That means the incoming Biden Administration has its work cut out for it if it wants to meet its climate and economic commitments. The new funds for innovative clean energy technologies and the reforms to the Title XVII loan guarantee programs may or may not help in meeting these commitments, and whatever help they may provide will be small and not immediate relative to the overall need for large-scale and rapid decarbonization, which will require $2 trillion in combined private and public investment. Because this $35 billion in new funding cannot meaningfully help the Biden Administration begin to meet its decarbonization goals, it means the Biden Administration will need to seek much larger appropriations for investments in clean energy technologies, likely an amount of at least several hundred billions of dollars to meet its stated goals.
What else is needed to meet Biden’s Climate Goals
The Clean Energy and Sustainability Accelerator (The Accelerator) is the flexible, purpose-built, independent and non-partisan non-profit that the Biden Administration needs to make meaningful progress towards its climate and economic objectives. With a $100B up-front capitalization from Congress, the Accelerator will create 4M jobs within four years. It is heavily deployment-focused, investing across sectors to specifically achieve deep market penetration. And, because it is an independent non-profit, it is uniquely capable of targeting its investment, directly and through state green bank partners, into disadvantaged communities.
In fact, 40% of investment will be required to flow to those communities to deliver jobs, savings, cleaner air, and new businesses. And because that $100B will create nearly half a trillion in total investment due to private sector-leverage, the policy has incredible bang-for-the buck when it comes to meeting the Biden Administration’s $2T investment target.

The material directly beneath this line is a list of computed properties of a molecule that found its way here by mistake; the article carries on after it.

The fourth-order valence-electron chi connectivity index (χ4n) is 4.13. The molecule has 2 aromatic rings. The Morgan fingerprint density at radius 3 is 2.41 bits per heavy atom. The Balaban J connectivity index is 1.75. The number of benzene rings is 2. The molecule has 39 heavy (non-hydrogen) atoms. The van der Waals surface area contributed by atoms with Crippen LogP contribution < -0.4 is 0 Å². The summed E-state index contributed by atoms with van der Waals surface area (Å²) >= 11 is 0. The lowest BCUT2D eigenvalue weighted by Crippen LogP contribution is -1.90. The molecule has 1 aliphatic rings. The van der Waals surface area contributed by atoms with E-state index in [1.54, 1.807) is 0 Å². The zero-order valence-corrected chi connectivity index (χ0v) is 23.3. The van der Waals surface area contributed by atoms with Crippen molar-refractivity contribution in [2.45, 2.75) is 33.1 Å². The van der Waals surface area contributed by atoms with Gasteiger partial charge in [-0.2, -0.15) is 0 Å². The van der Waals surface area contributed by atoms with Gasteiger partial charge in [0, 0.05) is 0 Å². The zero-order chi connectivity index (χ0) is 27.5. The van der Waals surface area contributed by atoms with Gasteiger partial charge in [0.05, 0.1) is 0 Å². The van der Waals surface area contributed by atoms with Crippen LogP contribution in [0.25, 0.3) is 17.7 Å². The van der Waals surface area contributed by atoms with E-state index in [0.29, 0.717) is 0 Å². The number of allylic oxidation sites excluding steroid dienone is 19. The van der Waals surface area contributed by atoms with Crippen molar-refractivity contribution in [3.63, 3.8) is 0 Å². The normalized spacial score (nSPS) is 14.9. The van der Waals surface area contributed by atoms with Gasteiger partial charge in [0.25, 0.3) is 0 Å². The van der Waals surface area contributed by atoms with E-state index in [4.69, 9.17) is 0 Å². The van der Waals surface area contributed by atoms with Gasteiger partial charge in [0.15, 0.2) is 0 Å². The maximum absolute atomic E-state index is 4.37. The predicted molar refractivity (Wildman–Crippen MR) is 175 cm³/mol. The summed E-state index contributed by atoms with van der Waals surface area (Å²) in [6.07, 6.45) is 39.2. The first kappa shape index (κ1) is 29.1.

Here are specific examples of what the Accelerator will do:
- Investments in grid modernization and resilience are desperately needed to enable an electricity system with variable, distributed resources, storage and vehicle-to-grid power flows. And that grid must be able to withstand the growing impacts of climate change. No funding was provided in the Energy Act of 2020 to support such investments. And utilities can no longer be relied upon to be the sole drivers of this investment. In 2018, regulators approved only $2 billion of the $14 billion in grid modernization investments requested by utilities. Utilities are in a bind – they know that these investments are essential to the future of their businesses AND to meeting their social obligation of providing reliable service. But regulators won’t allow them to rate base the investments seen as slightly beyond what is immediately justified. This gap is precisely what the Accelerator will address through investments in transmission and grid resilience measures.
- Any pathway to broad and rapid decarbonization requires rapid electrification of both transportation and building energy use. Electrify America found that households across the country will save money by converting their home and vehicle energy use to electricity, and that the only barrier is the trillions of dollars of upfront capital needed, which is then repaid over time. There is a small pot of money available for R&D related to electric vehicles in the Energy Act of 2020l, but nothing for deployment, nothing for charging infrastructure, and nothing at all for electrification. This is a second area that Accelerator will focus on and invest in. The Accelerator will help create the hundreds of new businesses necessary to serve this market.
- And last but not least, there is no funding at all in the Energy Act of 2020 to support low and moderate-income, disadvantaged or communities of color, or to support a just transition for communities directly harmed by the transition. In fact, if anything the bill doubles down on the existing inequalities with the extension of the investment tax credit. The Accelerator is required to invest 40% of its capital in these communities. This means it will provide capital to start new businesses to serve those communities. It will provide a combination of grants and low cost financing to electrify low and moderate-income households first, not last, in this country. It will help communities prepare for the impacts of climate change with smart surfaces and distributed micro-grids (combining distributed generation with storage). None of this is possible under existing programs or through the Energy Act.